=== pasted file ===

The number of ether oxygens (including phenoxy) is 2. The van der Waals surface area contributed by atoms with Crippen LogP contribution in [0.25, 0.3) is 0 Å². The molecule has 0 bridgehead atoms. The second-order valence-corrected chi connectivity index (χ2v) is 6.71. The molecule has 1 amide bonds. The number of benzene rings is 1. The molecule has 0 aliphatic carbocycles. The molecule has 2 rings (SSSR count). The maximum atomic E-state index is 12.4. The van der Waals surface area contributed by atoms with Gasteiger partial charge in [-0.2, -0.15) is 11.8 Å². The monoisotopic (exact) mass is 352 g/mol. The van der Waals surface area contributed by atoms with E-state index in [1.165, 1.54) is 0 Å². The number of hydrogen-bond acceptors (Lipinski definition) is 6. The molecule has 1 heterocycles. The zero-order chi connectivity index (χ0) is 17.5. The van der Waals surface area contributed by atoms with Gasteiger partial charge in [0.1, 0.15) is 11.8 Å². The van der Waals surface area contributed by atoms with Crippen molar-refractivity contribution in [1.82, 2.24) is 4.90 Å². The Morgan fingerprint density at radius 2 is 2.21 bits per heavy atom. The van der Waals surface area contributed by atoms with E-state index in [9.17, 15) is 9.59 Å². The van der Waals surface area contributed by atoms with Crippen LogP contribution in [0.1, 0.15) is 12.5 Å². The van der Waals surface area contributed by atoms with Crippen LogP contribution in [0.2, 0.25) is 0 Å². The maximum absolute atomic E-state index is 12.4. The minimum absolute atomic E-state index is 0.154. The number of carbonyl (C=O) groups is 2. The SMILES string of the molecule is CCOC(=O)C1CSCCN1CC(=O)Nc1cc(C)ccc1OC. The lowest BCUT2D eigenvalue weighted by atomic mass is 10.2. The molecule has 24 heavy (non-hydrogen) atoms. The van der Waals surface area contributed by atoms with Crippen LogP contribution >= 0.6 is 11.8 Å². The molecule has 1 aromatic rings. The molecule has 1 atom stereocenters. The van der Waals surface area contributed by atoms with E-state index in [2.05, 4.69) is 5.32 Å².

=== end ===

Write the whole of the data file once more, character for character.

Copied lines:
The number of ether oxygens (including phenoxy) is 2. The van der Waals surface area contributed by atoms with Crippen LogP contribution in [0.25, 0.3) is 0 Å². The molecule has 0 bridgehead atoms. The second-order valence-corrected chi connectivity index (χ2v) is 6.71. The molecule has 1 amide bonds. The number of benzene rings is 1. The molecule has 0 aliphatic carbocycles. The molecule has 2 rings (SSSR count). The maximum atomic E-state index is 12.4. The van der Waals surface area contributed by atoms with Gasteiger partial charge in [-0.2, -0.15) is 11.8 Å². The monoisotopic (exact) mass is 352 g/mol. The van der Waals surface area contributed by atoms with E-state index in [1.165, 1.54) is 0 Å². The number of hydrogen-bond acceptors (Lipinski definition) is 6. The molecule has 1 heterocycles. The zero-order chi connectivity index (χ0) is 17.5. The van der Waals surface area contributed by atoms with Gasteiger partial charge in [0.1, 0.15) is 11.8 Å². The van der Waals surface area contributed by atoms with Crippen molar-refractivity contribution in [1.82, 2.24) is 4.90 Å². The Morgan fingerprint density at radius 2 is 2.21 bits per heavy atom. The van der Waals surface area contributed by atoms with E-state index in [9.17, 15) is 9.59 Å². The van der Waals surface area contributed by atoms with Crippen LogP contribution in [0.1, 0.15) is 12.5 Å². The van der Waals surface area contributed by atoms with Crippen LogP contribution in [0.2, 0.25) is 0 Å². The maximum absolute atomic E-state index is 12.4. The minimum absolute atomic E-state index is 0.154. The number of carbonyl (C=O) groups is 2. The SMILES string of the molecule is CCOC(=O)C1CSCCN1CC(=O)Nc1cc(C)ccc1OC. The lowest BCUT2D eigenvalue weighted by atomic mass is 10.2. The molecule has 24 heavy (non-hydrogen) atoms. The van der Waals surface area contributed by atoms with Crippen LogP contribution >= 0.6 is 11.8 Å². The molecule has 1 aromatic rings. The molecule has 1 atom stereocenters. The van der Waals surface area contributed by atoms with E-state index in [2.05, 4.69) is 5.32 Å².